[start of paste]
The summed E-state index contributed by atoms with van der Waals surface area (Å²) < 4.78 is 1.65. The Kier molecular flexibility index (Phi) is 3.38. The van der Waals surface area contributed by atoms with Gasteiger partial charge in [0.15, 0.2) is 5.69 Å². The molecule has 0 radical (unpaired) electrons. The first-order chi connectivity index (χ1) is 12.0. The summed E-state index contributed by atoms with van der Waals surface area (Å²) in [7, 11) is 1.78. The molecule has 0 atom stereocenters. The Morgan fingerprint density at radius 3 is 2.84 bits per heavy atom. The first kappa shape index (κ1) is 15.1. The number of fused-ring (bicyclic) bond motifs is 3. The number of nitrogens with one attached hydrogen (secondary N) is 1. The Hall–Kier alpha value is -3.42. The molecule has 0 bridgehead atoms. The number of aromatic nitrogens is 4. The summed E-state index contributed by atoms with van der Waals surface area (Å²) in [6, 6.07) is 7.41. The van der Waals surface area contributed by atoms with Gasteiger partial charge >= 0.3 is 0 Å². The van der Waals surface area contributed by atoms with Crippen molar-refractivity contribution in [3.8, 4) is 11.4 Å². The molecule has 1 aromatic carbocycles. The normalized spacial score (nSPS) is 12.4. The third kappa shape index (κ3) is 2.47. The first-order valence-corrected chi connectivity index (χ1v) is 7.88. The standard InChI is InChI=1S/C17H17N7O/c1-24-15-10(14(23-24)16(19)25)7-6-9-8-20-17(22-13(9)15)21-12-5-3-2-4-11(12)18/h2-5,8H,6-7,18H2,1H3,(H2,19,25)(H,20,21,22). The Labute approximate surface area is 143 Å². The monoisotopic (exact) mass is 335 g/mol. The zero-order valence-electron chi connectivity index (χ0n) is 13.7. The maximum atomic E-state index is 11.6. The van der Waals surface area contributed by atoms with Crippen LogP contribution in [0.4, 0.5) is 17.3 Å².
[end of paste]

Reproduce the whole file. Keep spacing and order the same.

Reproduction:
The summed E-state index contributed by atoms with van der Waals surface area (Å²) < 4.78 is 1.65. The Kier molecular flexibility index (Phi) is 3.38. The van der Waals surface area contributed by atoms with Gasteiger partial charge in [0.15, 0.2) is 5.69 Å². The molecule has 0 radical (unpaired) electrons. The first-order chi connectivity index (χ1) is 12.0. The summed E-state index contributed by atoms with van der Waals surface area (Å²) in [7, 11) is 1.78. The molecule has 0 atom stereocenters. The Morgan fingerprint density at radius 3 is 2.84 bits per heavy atom. The first kappa shape index (κ1) is 15.1. The number of fused-ring (bicyclic) bond motifs is 3. The number of nitrogens with one attached hydrogen (secondary N) is 1. The Hall–Kier alpha value is -3.42. The molecule has 0 bridgehead atoms. The number of aromatic nitrogens is 4. The summed E-state index contributed by atoms with van der Waals surface area (Å²) in [6, 6.07) is 7.41. The van der Waals surface area contributed by atoms with Gasteiger partial charge >= 0.3 is 0 Å². The van der Waals surface area contributed by atoms with Crippen molar-refractivity contribution in [3.8, 4) is 11.4 Å². The molecule has 1 aromatic carbocycles. The normalized spacial score (nSPS) is 12.4. The third kappa shape index (κ3) is 2.47. The first-order valence-corrected chi connectivity index (χ1v) is 7.88. The standard InChI is InChI=1S/C17H17N7O/c1-24-15-10(14(23-24)16(19)25)7-6-9-8-20-17(22-13(9)15)21-12-5-3-2-4-11(12)18/h2-5,8H,6-7,18H2,1H3,(H2,19,25)(H,20,21,22). The Labute approximate surface area is 143 Å². The monoisotopic (exact) mass is 335 g/mol. The zero-order valence-electron chi connectivity index (χ0n) is 13.7. The maximum atomic E-state index is 11.6. The van der Waals surface area contributed by atoms with Crippen LogP contribution in [0.4, 0.5) is 17.3 Å².